China's marriage rate dips to new low
Mar. 20 (NBD) – China's marriage rate in 2018 is 7.2 per-mille, marking a continuous decline in five years, data from National Bureau of Statistics and Ministry of Civil Affairs show.
It is noted that marriage rates in different regions are correlated with economic development.
By the end of 2018, marriage rates of Shanghai and Zhejiang Province, both located in the more developed Yangtze River Delta region, took the last two positions in the nation's ranking. Other cities and provinces bordering the coastline including Tianjin, Guangdong Province and Beijing also recorded low marriage rate.
In contrast, regions including Tibet Autonomous Region, Qinghai, Anhui and Guizhou have higher marriage rates but are less developed.
The low marriage rate is parallel to China's declining birth rate, but there are more reasons.
For dwellers in economically developed areas, the fast pace of life and fierce competition negatively affect their intention to get married and raise children. "Overtime and business trips are routine in the auditing profession. I don't have time for dating," said Yu Xian, an auditor based in Beijing.
Yu's words represent the dilemma facing many young people living in big cities, but even if they have a stable relationship, marriage is still a long way ahead. Xu Shan, a white-collar worker in Shanghai, said the transition from being single to starting a family is not easy, "the cost of living is rising, and getting married means you have to consider the cost of raising a child."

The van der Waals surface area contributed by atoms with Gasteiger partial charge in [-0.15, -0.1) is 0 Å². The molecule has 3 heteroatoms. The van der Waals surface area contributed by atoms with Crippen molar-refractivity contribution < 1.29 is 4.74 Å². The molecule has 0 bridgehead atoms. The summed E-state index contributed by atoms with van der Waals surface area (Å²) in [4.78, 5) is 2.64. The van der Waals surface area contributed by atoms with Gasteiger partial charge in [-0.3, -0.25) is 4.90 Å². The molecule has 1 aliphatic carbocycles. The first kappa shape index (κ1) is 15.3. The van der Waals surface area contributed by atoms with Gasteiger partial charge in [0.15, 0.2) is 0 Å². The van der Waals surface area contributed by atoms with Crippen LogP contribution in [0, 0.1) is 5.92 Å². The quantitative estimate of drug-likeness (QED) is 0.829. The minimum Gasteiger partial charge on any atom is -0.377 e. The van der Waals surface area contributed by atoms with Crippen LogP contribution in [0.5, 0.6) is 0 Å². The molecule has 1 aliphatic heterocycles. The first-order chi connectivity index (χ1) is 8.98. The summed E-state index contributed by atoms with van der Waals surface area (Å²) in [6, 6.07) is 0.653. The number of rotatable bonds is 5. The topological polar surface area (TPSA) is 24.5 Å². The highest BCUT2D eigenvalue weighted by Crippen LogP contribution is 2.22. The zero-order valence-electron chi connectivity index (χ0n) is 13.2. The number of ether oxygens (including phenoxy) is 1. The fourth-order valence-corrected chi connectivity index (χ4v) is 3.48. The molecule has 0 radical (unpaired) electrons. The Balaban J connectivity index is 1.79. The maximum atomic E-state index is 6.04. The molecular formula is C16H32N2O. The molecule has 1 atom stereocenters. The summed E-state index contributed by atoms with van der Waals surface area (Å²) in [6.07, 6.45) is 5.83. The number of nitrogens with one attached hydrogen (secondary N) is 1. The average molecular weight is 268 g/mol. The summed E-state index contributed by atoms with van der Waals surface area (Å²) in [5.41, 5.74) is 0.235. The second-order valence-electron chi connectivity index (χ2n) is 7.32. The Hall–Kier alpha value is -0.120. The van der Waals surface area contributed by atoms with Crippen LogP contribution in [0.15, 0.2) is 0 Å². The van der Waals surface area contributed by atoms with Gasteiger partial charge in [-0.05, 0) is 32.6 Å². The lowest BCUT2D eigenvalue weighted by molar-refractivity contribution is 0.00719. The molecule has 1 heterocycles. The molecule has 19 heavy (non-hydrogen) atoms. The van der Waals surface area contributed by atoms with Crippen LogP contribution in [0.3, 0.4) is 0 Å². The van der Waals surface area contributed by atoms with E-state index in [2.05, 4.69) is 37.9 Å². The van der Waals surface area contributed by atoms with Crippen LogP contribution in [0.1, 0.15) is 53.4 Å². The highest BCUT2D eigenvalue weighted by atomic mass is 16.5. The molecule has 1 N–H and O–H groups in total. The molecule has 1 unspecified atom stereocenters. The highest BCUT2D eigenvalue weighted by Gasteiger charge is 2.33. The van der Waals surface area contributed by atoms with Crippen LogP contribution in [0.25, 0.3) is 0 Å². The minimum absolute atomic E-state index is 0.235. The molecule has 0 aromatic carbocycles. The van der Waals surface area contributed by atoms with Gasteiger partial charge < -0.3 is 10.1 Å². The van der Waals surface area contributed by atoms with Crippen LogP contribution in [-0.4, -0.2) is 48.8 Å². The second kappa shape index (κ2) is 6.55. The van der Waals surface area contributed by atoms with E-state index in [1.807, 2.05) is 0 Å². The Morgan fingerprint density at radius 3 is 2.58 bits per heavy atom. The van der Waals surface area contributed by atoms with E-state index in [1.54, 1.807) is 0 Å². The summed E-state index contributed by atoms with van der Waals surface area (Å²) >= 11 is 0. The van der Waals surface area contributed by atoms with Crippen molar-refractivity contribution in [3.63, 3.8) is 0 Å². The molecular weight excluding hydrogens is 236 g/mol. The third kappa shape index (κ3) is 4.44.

Another reason for the declining number of marriages is the later age of first marriages. Big data from Jiangsu show that the average marriage age in the province increases by about 1 year for the last five years.
Wang Jie, a PhD candidate in Beijing, said his fellow students, aged 27 or 28, have no plan to get married before graduation, except for two who returned to campus after a period of working.
As higher education becomes more common in China, and the number of people pursuing a master's degree or PhD keeps increasing, marriage is naturally postponed.
The high house price in economically leading areas contributed to the postponing marriage as well. "It's hard to get the approval of future parent-in-laws without owning a home. Considering the house price in Beijing, I'm afraid I cannot afford one before 35," said Yu.
People's attitude towards marriage is changing, too. More people, especially women, has no intention to get married at all. Six women out of 100 aged at 30 to 34 chose not to get married in 2015, and the proportion was ten times higher than that of 1990, said professor Yuan Xin of Nankai University.